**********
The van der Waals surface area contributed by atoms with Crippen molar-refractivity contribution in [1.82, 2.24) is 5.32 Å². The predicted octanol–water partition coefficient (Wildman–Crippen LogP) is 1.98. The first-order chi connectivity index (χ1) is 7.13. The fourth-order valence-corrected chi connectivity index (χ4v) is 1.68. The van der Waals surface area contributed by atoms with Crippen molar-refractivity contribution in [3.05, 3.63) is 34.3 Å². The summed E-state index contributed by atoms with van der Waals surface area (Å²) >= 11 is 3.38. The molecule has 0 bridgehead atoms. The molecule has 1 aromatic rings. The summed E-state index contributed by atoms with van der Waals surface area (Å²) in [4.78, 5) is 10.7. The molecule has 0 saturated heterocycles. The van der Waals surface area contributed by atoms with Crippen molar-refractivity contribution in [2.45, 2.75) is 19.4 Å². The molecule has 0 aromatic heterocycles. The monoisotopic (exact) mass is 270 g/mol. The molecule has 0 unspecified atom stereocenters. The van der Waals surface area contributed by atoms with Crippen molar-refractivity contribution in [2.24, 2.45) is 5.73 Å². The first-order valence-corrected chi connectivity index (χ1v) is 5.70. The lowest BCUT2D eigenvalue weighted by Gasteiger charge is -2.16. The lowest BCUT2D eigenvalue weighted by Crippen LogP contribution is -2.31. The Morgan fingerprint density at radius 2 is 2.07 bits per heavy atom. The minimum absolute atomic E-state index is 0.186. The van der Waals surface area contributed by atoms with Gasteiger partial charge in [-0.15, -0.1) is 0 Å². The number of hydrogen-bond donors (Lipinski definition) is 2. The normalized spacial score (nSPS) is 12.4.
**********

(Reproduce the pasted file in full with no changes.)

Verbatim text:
The van der Waals surface area contributed by atoms with Crippen molar-refractivity contribution in [1.82, 2.24) is 5.32 Å². The predicted octanol–water partition coefficient (Wildman–Crippen LogP) is 1.98. The first-order chi connectivity index (χ1) is 7.13. The fourth-order valence-corrected chi connectivity index (χ4v) is 1.68. The van der Waals surface area contributed by atoms with Crippen molar-refractivity contribution in [3.05, 3.63) is 34.3 Å². The summed E-state index contributed by atoms with van der Waals surface area (Å²) >= 11 is 3.38. The molecule has 0 bridgehead atoms. The molecule has 1 aromatic rings. The summed E-state index contributed by atoms with van der Waals surface area (Å²) in [4.78, 5) is 10.7. The molecule has 0 saturated heterocycles. The van der Waals surface area contributed by atoms with Crippen molar-refractivity contribution in [2.45, 2.75) is 19.4 Å². The molecule has 0 aromatic heterocycles. The monoisotopic (exact) mass is 270 g/mol. The molecule has 0 unspecified atom stereocenters. The van der Waals surface area contributed by atoms with Crippen molar-refractivity contribution in [2.24, 2.45) is 5.73 Å². The first-order valence-corrected chi connectivity index (χ1v) is 5.70. The lowest BCUT2D eigenvalue weighted by Gasteiger charge is -2.16. The lowest BCUT2D eigenvalue weighted by Crippen LogP contribution is -2.31. The Morgan fingerprint density at radius 2 is 2.07 bits per heavy atom. The minimum absolute atomic E-state index is 0.186. The van der Waals surface area contributed by atoms with Gasteiger partial charge in [-0.15, -0.1) is 0 Å². The number of hydrogen-bond donors (Lipinski definition) is 2. The normalized spacial score (nSPS) is 12.4.